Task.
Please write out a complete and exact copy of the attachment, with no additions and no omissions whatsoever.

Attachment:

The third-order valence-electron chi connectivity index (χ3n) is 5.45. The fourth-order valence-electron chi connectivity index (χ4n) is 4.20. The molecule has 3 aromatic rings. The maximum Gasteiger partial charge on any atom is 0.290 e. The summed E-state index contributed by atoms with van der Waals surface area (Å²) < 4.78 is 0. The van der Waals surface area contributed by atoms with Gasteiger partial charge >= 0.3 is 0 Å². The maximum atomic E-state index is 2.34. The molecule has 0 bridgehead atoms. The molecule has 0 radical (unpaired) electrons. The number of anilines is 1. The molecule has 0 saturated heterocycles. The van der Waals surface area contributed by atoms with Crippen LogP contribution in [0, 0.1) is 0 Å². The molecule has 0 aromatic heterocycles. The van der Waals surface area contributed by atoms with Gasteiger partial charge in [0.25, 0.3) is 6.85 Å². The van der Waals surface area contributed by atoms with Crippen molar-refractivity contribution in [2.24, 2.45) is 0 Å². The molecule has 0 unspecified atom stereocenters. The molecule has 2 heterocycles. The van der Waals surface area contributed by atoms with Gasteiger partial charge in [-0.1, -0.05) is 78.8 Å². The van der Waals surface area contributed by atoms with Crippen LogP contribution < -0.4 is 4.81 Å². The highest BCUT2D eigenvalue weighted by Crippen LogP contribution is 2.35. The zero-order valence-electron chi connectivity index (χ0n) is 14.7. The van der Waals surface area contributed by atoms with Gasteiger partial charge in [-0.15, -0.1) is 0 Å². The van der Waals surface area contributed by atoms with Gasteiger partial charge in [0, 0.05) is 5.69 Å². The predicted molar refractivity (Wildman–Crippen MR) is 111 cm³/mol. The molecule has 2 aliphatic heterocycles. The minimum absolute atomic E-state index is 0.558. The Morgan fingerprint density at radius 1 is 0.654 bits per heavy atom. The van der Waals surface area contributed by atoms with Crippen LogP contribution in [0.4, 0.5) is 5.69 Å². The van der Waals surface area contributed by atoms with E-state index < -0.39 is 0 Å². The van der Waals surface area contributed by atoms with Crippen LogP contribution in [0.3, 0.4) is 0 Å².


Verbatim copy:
The third-order valence-electron chi connectivity index (χ3n) is 5.45. The fourth-order valence-electron chi connectivity index (χ4n) is 4.20. The molecule has 3 aromatic rings. The maximum Gasteiger partial charge on any atom is 0.290 e. The summed E-state index contributed by atoms with van der Waals surface area (Å²) < 4.78 is 0. The van der Waals surface area contributed by atoms with Gasteiger partial charge >= 0.3 is 0 Å². The maximum atomic E-state index is 2.34. The molecule has 0 bridgehead atoms. The molecule has 0 radical (unpaired) electrons. The number of anilines is 1. The molecule has 0 saturated heterocycles. The van der Waals surface area contributed by atoms with Crippen LogP contribution in [0, 0.1) is 0 Å². The molecule has 0 aromatic heterocycles. The van der Waals surface area contributed by atoms with Gasteiger partial charge in [0.25, 0.3) is 6.85 Å². The van der Waals surface area contributed by atoms with Crippen molar-refractivity contribution in [2.24, 2.45) is 0 Å². The molecule has 0 unspecified atom stereocenters. The molecule has 2 heterocycles. The van der Waals surface area contributed by atoms with Gasteiger partial charge in [-0.1, -0.05) is 78.8 Å². The van der Waals surface area contributed by atoms with Crippen LogP contribution < -0.4 is 4.81 Å². The highest BCUT2D eigenvalue weighted by Crippen LogP contribution is 2.35. The zero-order valence-electron chi connectivity index (χ0n) is 14.7. The van der Waals surface area contributed by atoms with Gasteiger partial charge in [-0.15, -0.1) is 0 Å². The van der Waals surface area contributed by atoms with Gasteiger partial charge in [0, 0.05) is 5.69 Å². The predicted molar refractivity (Wildman–Crippen MR) is 111 cm³/mol. The molecule has 2 aliphatic heterocycles. The minimum absolute atomic E-state index is 0.558. The Morgan fingerprint density at radius 1 is 0.654 bits per heavy atom. The van der Waals surface area contributed by atoms with Crippen LogP contribution in [0.4, 0.5) is 5.69 Å². The van der Waals surface area contributed by atoms with E-state index < -0.39 is 0 Å². The van der Waals surface area contributed by atoms with Crippen LogP contribution in [0.3, 0.4) is 0 Å².